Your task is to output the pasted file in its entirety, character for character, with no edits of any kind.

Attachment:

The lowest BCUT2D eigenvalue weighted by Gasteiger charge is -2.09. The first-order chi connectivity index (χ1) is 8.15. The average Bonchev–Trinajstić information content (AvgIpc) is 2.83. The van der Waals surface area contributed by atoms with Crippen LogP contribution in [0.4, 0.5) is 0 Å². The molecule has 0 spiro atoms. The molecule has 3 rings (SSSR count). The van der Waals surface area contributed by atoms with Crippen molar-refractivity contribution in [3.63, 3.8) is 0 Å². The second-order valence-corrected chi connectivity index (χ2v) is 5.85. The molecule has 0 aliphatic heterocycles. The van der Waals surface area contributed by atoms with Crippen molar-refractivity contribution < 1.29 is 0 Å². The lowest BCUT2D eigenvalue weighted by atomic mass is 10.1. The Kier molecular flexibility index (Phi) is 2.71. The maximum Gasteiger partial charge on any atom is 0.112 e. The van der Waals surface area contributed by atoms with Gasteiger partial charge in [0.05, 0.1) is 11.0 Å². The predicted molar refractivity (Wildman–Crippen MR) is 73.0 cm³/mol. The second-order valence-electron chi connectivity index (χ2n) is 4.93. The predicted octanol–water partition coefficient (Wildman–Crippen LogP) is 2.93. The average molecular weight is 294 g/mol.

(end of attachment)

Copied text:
The lowest BCUT2D eigenvalue weighted by Gasteiger charge is -2.09. The first-order chi connectivity index (χ1) is 8.15. The average Bonchev–Trinajstić information content (AvgIpc) is 2.83. The van der Waals surface area contributed by atoms with Crippen LogP contribution in [0.4, 0.5) is 0 Å². The molecule has 0 spiro atoms. The molecule has 3 rings (SSSR count). The van der Waals surface area contributed by atoms with Crippen molar-refractivity contribution in [3.63, 3.8) is 0 Å². The second-order valence-corrected chi connectivity index (χ2v) is 5.85. The molecule has 0 aliphatic heterocycles. The van der Waals surface area contributed by atoms with Crippen molar-refractivity contribution < 1.29 is 0 Å². The lowest BCUT2D eigenvalue weighted by atomic mass is 10.1. The Kier molecular flexibility index (Phi) is 2.71. The maximum Gasteiger partial charge on any atom is 0.112 e. The van der Waals surface area contributed by atoms with Gasteiger partial charge in [0.05, 0.1) is 11.0 Å². The predicted molar refractivity (Wildman–Crippen MR) is 73.0 cm³/mol. The second-order valence-electron chi connectivity index (χ2n) is 4.93. The predicted octanol–water partition coefficient (Wildman–Crippen LogP) is 2.93. The average molecular weight is 294 g/mol.